Barack Obama has hit out at the politicians whose “brinksmanship” forced the US government into its first shutdown in 17 years, and brought it to the edge of defaulting on its debts for the first time in 200 years.
Speaking for the first time after signing the vital eleventh-hour deal which saw the debt ceiling lifted and a budget laid out until February, the President said the actions of some Republicans had damaged the US recovery and hurt the public’s faith in Washington.
He said “there are no winners here”, and issued a strong message to all politicians to make government work better rather than making it an enemy.
“You don’t like what we’re doing in government? Then argue your case and win an election – don’t break it,” he said, speaking of the “needless, self-inflicted damage” the shutdown had caused.
“The American people are completely fed up with Washington,” Mr Obama told a press conference today.
“At moment when our recovery demands more jobs, we’ve got yet another self-inflicted crisis that set our economy back. And for what? There was no economic rationale for all this.
“The agency which put our credit rating on watch said explicitly that the only thing putting us at risk is ‘repeated brinksmanship’.”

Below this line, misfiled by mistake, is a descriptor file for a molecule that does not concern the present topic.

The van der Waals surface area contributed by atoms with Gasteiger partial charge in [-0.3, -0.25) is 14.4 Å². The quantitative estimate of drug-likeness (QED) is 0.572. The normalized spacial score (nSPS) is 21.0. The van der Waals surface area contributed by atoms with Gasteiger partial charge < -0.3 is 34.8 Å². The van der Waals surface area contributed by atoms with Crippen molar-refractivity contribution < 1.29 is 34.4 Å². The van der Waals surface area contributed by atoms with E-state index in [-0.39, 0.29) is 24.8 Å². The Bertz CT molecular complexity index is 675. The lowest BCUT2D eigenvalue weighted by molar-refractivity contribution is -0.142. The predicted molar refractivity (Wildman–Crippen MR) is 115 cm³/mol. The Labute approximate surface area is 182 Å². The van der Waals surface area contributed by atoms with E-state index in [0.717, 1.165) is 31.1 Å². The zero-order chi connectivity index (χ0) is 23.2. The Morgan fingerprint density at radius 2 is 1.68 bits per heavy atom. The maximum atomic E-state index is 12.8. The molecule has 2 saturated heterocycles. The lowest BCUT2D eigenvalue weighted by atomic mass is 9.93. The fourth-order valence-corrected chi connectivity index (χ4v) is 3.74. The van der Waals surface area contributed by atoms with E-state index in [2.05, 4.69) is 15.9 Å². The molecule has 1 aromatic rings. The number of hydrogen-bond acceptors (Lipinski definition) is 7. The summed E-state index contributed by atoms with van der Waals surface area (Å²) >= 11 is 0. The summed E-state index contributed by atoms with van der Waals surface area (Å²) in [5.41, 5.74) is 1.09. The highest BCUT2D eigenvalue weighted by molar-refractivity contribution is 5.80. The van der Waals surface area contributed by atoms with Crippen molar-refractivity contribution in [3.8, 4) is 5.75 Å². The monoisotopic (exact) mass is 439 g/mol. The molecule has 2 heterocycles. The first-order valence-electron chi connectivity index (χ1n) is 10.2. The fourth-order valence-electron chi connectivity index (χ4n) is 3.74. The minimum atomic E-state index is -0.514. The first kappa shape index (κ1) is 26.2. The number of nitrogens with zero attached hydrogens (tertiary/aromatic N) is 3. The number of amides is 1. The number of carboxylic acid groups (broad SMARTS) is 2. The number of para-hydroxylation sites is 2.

“Nothing has done more to damage to America’s credibility in the world, our standing with other countries. It has emboldened our enemies, and depressed our friends.
Mr Obama issued a three-point plan for getting the US back on track, saying “we will bounce back – we always do”. Those points were to set out a responsible budget to go forward, to fix the “broken” immigration system and to pass a farm bill – one of the key wrangling points holding back the negotiations until now.
The President’s speech came following a deal struck by the Senate last night which adhered strictly to the terms he had set three weeks ago, leaving Republicans little to show for the epic political drama that threatened to rattle the world economy.
A landslide vote of 81 to 18 sent the measure over to the Republican-majority House of Representatives, which passed it by 285 to 144.
The President then signed the agreement through immediately, shortly after midnight local time.
Congress had faced a deadline of 11.59pm local time to raise the government's borrowing authority or risk a default on its obligations – a threat which international observers had warned could have been devastating to the world economy.
The bill reopens the government through to 15 January and permits the Treasury to borrow normally through to 7 February or perhaps a month longer.Reuse content